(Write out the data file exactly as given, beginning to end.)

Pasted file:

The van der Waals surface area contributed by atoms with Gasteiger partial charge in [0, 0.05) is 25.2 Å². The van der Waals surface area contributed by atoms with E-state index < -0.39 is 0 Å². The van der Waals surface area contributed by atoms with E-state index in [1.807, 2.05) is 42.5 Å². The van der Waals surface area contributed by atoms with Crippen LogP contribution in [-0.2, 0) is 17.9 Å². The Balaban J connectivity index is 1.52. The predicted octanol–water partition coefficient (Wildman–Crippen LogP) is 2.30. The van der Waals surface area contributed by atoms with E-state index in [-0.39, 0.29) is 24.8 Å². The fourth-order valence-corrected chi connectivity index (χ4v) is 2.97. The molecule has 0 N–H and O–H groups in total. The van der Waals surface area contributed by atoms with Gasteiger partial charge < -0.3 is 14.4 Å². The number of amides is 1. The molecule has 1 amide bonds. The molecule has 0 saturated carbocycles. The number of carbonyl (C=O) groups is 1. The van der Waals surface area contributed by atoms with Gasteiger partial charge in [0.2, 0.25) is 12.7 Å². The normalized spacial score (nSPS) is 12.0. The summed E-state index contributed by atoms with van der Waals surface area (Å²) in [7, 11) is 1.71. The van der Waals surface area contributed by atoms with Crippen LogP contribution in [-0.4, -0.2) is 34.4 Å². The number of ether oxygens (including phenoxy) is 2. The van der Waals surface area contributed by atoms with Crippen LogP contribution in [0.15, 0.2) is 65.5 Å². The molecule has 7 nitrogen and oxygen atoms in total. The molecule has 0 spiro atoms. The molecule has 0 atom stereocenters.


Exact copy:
The van der Waals surface area contributed by atoms with Gasteiger partial charge in [0, 0.05) is 25.2 Å². The van der Waals surface area contributed by atoms with E-state index < -0.39 is 0 Å². The van der Waals surface area contributed by atoms with E-state index in [1.807, 2.05) is 42.5 Å². The van der Waals surface area contributed by atoms with Crippen LogP contribution in [-0.2, 0) is 17.9 Å². The Balaban J connectivity index is 1.52. The predicted octanol–water partition coefficient (Wildman–Crippen LogP) is 2.30. The van der Waals surface area contributed by atoms with E-state index in [-0.39, 0.29) is 24.8 Å². The fourth-order valence-corrected chi connectivity index (χ4v) is 2.97. The molecule has 0 N–H and O–H groups in total. The van der Waals surface area contributed by atoms with Gasteiger partial charge < -0.3 is 14.4 Å². The number of amides is 1. The molecule has 1 amide bonds. The molecule has 0 saturated carbocycles. The number of carbonyl (C=O) groups is 1. The van der Waals surface area contributed by atoms with Gasteiger partial charge in [0.2, 0.25) is 12.7 Å². The normalized spacial score (nSPS) is 12.0. The summed E-state index contributed by atoms with van der Waals surface area (Å²) in [7, 11) is 1.71. The van der Waals surface area contributed by atoms with Crippen LogP contribution in [-0.4, -0.2) is 34.4 Å². The number of ether oxygens (including phenoxy) is 2. The van der Waals surface area contributed by atoms with Crippen LogP contribution in [0.15, 0.2) is 65.5 Å². The molecule has 7 nitrogen and oxygen atoms in total. The molecule has 0 spiro atoms. The molecule has 0 atom stereocenters.